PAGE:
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Experiential travel: What is it and where to find it

Published 1 years ago

Two hot air balloons in the air above desert landscape during dusk

Travel trends are always based on what people are looking for in a holiday – whether that's the flexibility to be able to balance remote working with relaxation or short trips that offer a much-needed break, with less time booked out of your calendar.

The new kid on the block is ‘experiential travel'. This is different from traditional sightseeing tours or superficial mass tourism. It involves truly immersing oneself in a travel destination, rather than experiencing it for a few social media posts, or if you’re old-school, the photo album. 

For instance, rather than sampling local dishes, vacationers could look to explore the roots of the ingredients that made those dishes and the stories behind the people who sourced them. Let's get into the finer details of what experiential travel is and why it's becoming the latest way to take a break.

Paper lanterns lit up in the evening

What is experiential travel?

Experiential travel is a type of tourism that encourages travellers to take part in authentic and meaningful experiences, rather than falling back on popular tourist destinations or sights commonly shared on social media. Experience-based travel focuses on engaging with and understanding the local culture, environment and people who live in a place on a much deeper level, with the goal of facilitating personal growth.

Ancient stone gargoyles

Why is experiential travel on the rise?

According to the travel booking site Expedia, 2022 was known as the ‘Year of the GOAT’ (Greatest of All Trips). 40% of travellers had a desire to travel to try new foods, 31% wanted to sample new local delicacies and 23% of people wanted different experiences that were more local at heart, taking them to new and more challenging destinations.

Almost two-thirds (65%) of United States travellers would prefer to experience ‘something new’ on vacation, instead of feeling ‘rested and recharged’. In 2019, Airbnb announced that ‘Experiences’ booked in Thailand by customers aged 24 or under (Gen Z), had increased by 228% year-on-year, signalling a desire for younger travellers to broaden their horizons.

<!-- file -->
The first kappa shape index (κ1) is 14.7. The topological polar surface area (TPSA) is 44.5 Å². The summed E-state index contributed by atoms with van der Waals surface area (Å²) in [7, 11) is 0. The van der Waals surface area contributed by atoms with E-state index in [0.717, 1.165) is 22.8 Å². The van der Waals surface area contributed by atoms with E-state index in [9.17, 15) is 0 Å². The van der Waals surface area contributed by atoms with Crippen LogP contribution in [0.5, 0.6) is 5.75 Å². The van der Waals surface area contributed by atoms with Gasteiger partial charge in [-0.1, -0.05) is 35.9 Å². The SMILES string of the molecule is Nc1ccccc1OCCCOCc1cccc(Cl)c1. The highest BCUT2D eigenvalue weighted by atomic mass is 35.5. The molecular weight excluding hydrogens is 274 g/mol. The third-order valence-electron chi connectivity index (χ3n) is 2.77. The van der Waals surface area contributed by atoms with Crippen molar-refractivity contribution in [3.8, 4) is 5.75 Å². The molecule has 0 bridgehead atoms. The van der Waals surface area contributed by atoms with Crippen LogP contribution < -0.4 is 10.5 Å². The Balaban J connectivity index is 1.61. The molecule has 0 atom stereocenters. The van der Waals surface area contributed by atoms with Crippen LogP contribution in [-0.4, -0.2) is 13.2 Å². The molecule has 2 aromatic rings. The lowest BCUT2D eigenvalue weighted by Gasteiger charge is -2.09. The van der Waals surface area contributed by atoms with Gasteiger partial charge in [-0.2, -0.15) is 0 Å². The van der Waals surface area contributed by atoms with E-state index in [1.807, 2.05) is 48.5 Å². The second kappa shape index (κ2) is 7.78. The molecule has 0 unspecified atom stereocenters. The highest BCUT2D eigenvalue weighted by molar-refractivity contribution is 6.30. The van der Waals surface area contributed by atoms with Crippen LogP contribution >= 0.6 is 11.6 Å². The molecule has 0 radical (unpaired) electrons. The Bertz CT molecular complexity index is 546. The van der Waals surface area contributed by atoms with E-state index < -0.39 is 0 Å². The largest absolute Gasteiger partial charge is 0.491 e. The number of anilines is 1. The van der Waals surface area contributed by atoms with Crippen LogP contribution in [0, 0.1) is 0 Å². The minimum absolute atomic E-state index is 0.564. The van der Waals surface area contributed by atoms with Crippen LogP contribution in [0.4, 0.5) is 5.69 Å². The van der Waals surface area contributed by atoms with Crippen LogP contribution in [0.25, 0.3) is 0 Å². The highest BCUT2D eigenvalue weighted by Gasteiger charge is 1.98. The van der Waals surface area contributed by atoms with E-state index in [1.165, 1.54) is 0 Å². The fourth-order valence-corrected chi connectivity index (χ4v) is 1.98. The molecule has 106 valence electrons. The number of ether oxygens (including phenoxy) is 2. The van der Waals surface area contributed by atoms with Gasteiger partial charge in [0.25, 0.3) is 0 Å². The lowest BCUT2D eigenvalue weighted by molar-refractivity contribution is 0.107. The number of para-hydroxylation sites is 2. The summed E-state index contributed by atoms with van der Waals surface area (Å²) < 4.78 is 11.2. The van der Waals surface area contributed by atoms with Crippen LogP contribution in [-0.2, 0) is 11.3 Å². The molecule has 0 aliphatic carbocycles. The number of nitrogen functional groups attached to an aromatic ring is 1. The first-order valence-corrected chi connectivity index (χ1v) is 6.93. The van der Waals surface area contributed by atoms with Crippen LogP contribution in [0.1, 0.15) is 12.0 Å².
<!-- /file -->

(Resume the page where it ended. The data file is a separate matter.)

Interacting with local people and culture

As aforementioned, cultural exploration and activity-based travel experiences are at the heart of experiential travel. 

Participating in unique cultural activities can take modern-day travellers out of their comfort zone and help them learn new skills as a result. From joining the Rettir sheep herding celebration in Iceland to taking authentic Salsa dance classes in Colombia, the goal is to gain a better understanding of local culture by tackling it head-on. 

This mode of travel sees vacation as a learning experience, with relaxation a secondary aim. As a result, a person can experience growing confidence and adopt new perspectives. So if you’re keen to experience something that will shock the system, this kind of travel might be just the ticket.

Bird of prey lands on the hand of his handler in rural Mongolia

Benefits of experience-focused travel

There are many benefits to travellers who choose to engage with experience-focused travel. 

  • By becoming involved in local cultures, traditions and customs, you can learn more about the world's diversity and have a greater appreciation of it, which can lead to increased cultural sensitivity and empathy

  • Experience-focused travel enables you to see a country or destination from a different perspective (i.e. beyond a week spent lying on the beach or by the pristine hotel pool). You may discover a cultural highlight that others haven't. For example, you could book a Kenyan safari but also choose to spend time with the Maasai people, a semi-nomadic tribe

  • By experiencing a destination through immersion in nature, participation in physical activities and relaxation in serene environments, your physical and mental well-being can improve, helping to contribute to overall wellness and happiness. Think glacier chasing in Greenland or hiking through New Zealand’s alpine trails

  • Experiencing local life also promotes cross-cultural exchange, allowing travellers to share their own cultures and traditions while learning from others. This can foster greater cultural understanding and empathy between communities, and travellers can return home with stories to tell and lessons learned